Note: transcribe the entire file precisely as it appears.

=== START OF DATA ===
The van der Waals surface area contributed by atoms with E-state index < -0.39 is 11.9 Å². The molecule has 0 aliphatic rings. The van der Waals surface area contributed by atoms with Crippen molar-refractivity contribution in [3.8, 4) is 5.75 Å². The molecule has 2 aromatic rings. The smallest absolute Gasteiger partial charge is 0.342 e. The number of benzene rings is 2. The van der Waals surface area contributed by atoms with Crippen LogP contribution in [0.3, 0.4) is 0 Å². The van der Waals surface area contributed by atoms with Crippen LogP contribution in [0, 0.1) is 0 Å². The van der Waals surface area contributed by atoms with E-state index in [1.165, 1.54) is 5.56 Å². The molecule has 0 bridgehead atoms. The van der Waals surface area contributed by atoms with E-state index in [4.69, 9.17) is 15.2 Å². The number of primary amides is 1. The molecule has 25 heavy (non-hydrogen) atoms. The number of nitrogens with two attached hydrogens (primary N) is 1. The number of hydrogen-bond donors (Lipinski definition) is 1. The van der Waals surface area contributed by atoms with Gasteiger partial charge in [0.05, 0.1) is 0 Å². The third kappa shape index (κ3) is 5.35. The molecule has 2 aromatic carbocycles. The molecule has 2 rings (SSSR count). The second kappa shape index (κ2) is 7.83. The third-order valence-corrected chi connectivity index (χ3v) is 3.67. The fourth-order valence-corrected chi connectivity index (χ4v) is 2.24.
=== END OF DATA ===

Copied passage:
The van der Waals surface area contributed by atoms with E-state index < -0.39 is 11.9 Å². The molecule has 0 aliphatic rings. The van der Waals surface area contributed by atoms with Crippen molar-refractivity contribution in [3.8, 4) is 5.75 Å². The molecule has 2 aromatic rings. The smallest absolute Gasteiger partial charge is 0.342 e. The number of benzene rings is 2. The van der Waals surface area contributed by atoms with Crippen LogP contribution in [0.3, 0.4) is 0 Å². The van der Waals surface area contributed by atoms with Crippen LogP contribution in [0, 0.1) is 0 Å². The van der Waals surface area contributed by atoms with E-state index in [1.165, 1.54) is 5.56 Å². The molecule has 0 bridgehead atoms. The van der Waals surface area contributed by atoms with E-state index in [4.69, 9.17) is 15.2 Å². The number of primary amides is 1. The molecule has 25 heavy (non-hydrogen) atoms. The number of nitrogens with two attached hydrogens (primary N) is 1. The number of hydrogen-bond donors (Lipinski definition) is 1. The van der Waals surface area contributed by atoms with Gasteiger partial charge in [0.05, 0.1) is 0 Å². The third kappa shape index (κ3) is 5.35. The molecule has 2 aromatic carbocycles. The molecule has 2 rings (SSSR count). The second kappa shape index (κ2) is 7.83. The third-order valence-corrected chi connectivity index (χ3v) is 3.67. The fourth-order valence-corrected chi connectivity index (χ4v) is 2.24.